July 7 LETTERS

The hard question

Why are people treated like commodities? Citizens who live under governments where profits mean more than people are just that — commodities — to the corporations that employ them. When these workers are no longer able to produce the profits demanded by Wall Street they are discarded with no more compassion than sending a worn out machine to the scrap heap.

Wall Street and its minions are always on the lookout for companies that are not performing up to Wall Street’s expectations. When such a company is found, the financial vultures swoop in demanding changes that will increase the share price — no matter the cost. Plant closings? No problem. Massive layoffs? No problem. Offshore production? No problem. No measure is too draconian in order to insure increased profits for the moneyed elite.

For those CEOs whose hearts are made of something other than stone and are reluctant or unable to deliver, they too are discarded although with more financial resources than the workers they let go. In the corporate world, where the bottom line in the last quarter is all that matters, no one is immune to the corporate axe of profitability.

While workers land with an emotional thud with few financial resources and fewer prospects for landing a job that would keep them in the middle class, our discarded CEOs land gently to the ground carried by a golden parachute that assures them of no financial worries and rewards them for their good work on behalf of the ruling class.

Not only do workers have to fight back against a system that gives them no security or respect.They must also start to think about what kind of system would provide what all workers long for: employment, education and health care for all, plus an end to all wars.

William Mackovich Chicago IL



Profits from moon vs. social progress

I’ve known Sen. Mel Martinez (R-Fla.) for a long time. We coached our sons’ baseball team together back in the early 1990s in Orlando. I got hit in a car crash once and he was my lawyer. He went on to become Orange County Commissioner and then George W. Bush appointed him to his cabinet. From there Martinez went on to win the Florida Senate seat in 2004. Today, he is the chair of the Republican National Committee. Martinez has just announced that he will be taking the lead to ensure that NASA’s moon base missions will stay a top priority in Congress.

That means that Martinez and I will get to play hardball once again as the Global Network has long been working to bring the light of truth to NASA’s moon program.

The moon base the U.S. wants to establish is really about two basic things. One is the establishment of mining colonies on the moon to extract helium-3, a precious resource that could be used for fusion power here on Earth. Scientists have long been saying that the profits from helium-3 extraction will make the money made from oil exploration on Earth look like nothing in comparison.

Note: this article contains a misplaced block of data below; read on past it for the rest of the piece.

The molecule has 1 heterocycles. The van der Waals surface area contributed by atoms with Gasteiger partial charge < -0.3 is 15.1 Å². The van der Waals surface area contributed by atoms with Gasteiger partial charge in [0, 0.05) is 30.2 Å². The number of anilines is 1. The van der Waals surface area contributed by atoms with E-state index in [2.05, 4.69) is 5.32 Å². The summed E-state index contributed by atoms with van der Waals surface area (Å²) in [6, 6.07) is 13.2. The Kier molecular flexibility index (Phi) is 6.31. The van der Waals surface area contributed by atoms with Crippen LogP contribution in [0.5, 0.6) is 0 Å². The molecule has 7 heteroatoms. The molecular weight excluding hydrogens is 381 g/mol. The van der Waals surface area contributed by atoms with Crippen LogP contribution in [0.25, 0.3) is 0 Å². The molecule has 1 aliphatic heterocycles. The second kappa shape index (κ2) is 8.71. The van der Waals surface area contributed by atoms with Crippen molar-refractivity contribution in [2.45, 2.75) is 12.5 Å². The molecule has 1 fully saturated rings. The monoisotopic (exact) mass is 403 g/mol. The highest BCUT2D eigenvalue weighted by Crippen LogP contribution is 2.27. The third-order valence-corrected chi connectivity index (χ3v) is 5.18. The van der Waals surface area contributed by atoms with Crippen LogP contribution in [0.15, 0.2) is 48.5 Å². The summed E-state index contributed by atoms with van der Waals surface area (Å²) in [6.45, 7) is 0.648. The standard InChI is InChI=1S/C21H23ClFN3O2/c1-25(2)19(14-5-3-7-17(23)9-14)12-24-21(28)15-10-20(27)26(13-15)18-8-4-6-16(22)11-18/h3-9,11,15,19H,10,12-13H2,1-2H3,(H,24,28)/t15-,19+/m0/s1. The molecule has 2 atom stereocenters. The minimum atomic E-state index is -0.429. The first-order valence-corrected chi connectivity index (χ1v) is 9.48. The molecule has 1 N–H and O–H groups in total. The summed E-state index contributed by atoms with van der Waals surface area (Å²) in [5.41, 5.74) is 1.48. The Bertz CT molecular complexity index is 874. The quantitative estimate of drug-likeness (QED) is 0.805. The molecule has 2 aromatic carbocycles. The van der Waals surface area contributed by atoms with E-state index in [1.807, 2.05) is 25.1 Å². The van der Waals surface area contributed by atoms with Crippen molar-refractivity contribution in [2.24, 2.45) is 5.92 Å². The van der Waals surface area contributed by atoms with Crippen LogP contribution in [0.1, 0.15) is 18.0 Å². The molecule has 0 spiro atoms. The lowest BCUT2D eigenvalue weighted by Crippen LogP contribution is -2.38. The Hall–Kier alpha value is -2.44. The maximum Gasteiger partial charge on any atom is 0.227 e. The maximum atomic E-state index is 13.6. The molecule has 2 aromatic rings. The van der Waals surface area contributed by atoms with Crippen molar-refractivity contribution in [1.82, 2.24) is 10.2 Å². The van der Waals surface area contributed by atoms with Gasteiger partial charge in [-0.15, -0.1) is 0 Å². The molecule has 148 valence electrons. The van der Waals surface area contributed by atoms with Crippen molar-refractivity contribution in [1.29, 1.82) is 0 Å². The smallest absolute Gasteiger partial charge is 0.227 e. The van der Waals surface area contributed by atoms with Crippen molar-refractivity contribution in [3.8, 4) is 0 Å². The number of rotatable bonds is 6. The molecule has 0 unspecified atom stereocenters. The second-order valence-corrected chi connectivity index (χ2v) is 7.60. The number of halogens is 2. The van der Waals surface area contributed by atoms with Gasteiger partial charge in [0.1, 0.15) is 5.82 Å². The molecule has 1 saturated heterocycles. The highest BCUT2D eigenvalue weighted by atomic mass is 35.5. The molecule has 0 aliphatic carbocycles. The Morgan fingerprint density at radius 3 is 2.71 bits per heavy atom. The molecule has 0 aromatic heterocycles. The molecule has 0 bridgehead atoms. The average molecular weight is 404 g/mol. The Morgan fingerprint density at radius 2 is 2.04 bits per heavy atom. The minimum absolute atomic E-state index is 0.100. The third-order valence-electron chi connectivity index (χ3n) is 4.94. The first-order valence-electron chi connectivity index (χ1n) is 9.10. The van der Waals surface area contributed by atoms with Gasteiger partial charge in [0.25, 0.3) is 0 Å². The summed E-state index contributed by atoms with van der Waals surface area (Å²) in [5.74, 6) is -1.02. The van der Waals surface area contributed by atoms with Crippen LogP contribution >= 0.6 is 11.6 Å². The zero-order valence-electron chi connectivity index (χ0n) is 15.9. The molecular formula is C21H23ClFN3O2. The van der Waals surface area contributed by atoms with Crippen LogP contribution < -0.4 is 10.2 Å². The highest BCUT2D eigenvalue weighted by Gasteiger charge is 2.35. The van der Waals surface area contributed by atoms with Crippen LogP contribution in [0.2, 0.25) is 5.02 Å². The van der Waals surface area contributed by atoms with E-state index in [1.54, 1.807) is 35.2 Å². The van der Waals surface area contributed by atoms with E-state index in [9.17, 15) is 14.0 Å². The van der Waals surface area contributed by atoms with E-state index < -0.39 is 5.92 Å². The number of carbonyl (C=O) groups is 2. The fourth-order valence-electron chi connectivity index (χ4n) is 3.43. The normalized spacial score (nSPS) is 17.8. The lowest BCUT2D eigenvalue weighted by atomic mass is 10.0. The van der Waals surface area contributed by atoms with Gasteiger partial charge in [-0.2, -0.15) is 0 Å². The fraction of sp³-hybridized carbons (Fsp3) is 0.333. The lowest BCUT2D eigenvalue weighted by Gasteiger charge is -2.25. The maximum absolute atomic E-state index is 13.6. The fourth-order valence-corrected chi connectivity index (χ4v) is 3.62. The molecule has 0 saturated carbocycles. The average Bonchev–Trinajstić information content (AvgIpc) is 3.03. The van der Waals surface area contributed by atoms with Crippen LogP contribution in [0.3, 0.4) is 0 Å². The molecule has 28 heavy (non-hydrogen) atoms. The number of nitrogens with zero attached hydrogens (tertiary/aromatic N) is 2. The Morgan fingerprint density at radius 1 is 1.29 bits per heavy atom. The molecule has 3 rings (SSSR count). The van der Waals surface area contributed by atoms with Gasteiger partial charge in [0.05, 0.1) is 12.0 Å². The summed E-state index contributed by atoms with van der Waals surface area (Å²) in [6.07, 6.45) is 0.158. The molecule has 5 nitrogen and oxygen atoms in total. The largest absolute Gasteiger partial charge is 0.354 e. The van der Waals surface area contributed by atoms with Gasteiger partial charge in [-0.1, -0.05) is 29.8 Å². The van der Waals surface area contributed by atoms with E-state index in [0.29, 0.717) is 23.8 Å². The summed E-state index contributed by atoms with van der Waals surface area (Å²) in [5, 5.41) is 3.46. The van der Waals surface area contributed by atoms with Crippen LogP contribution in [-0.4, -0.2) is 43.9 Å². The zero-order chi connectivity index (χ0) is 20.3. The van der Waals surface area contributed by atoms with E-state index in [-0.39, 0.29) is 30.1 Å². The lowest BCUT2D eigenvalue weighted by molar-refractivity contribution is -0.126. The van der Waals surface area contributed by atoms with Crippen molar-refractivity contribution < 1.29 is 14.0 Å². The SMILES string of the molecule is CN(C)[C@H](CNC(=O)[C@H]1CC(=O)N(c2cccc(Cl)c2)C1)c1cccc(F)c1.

The aerospace industry is an expensive game. The International Space Station, originally set to cost $10 billion, now costs out at over $100 billion. The aerospace industry publication Space News years ago editorialized that they know they must come up with a funding source for their expensive space programs. They said they are sending their lobbyists to Washington to defund the “entitlement programs” — Social Security, Medicaid, Medicare and what is left of the welfare program after Bill Clinton got through with it.

The space industry has declared war on the poor and the working class. Which will it be folks? Social progress or bases on the moon?

Let’s play ball, Mel!

Bruce Gagnon Brunswick ME Bruce Gagnon is coordinator of Global Network Against Weapons & Nuclear Power in Space.



Peace grannies carry on

About 100 people rallied June 28 outside the Philadelphia Friends Center to commemorate the one-year anniversary of the arrest of 12 Grannies’ Peace Brigade members. These grandmothers had entered the armed forces recruiting center in an attempt to enlist in the military in order to save younger recruits from being deployed to Iraq. After songs and speeches, the crowd marched one block to the recruiting center where they read the names of the 168 Pennsylvanians killed in Iraq as well as the names of many of the Iraqis killed.

Among those who spoke and joined in reading the names were Michael Berg, father of Nicholas Berg, a civilian contractor killed in Iraq, and Philadelphia City Councilwoman Jannie Blackwell. Berg said he did not know if his son was among those counted among the official military deaths, and suggested that the actual number of American deaths was much higher.

Ben Sears Philadelphia PA



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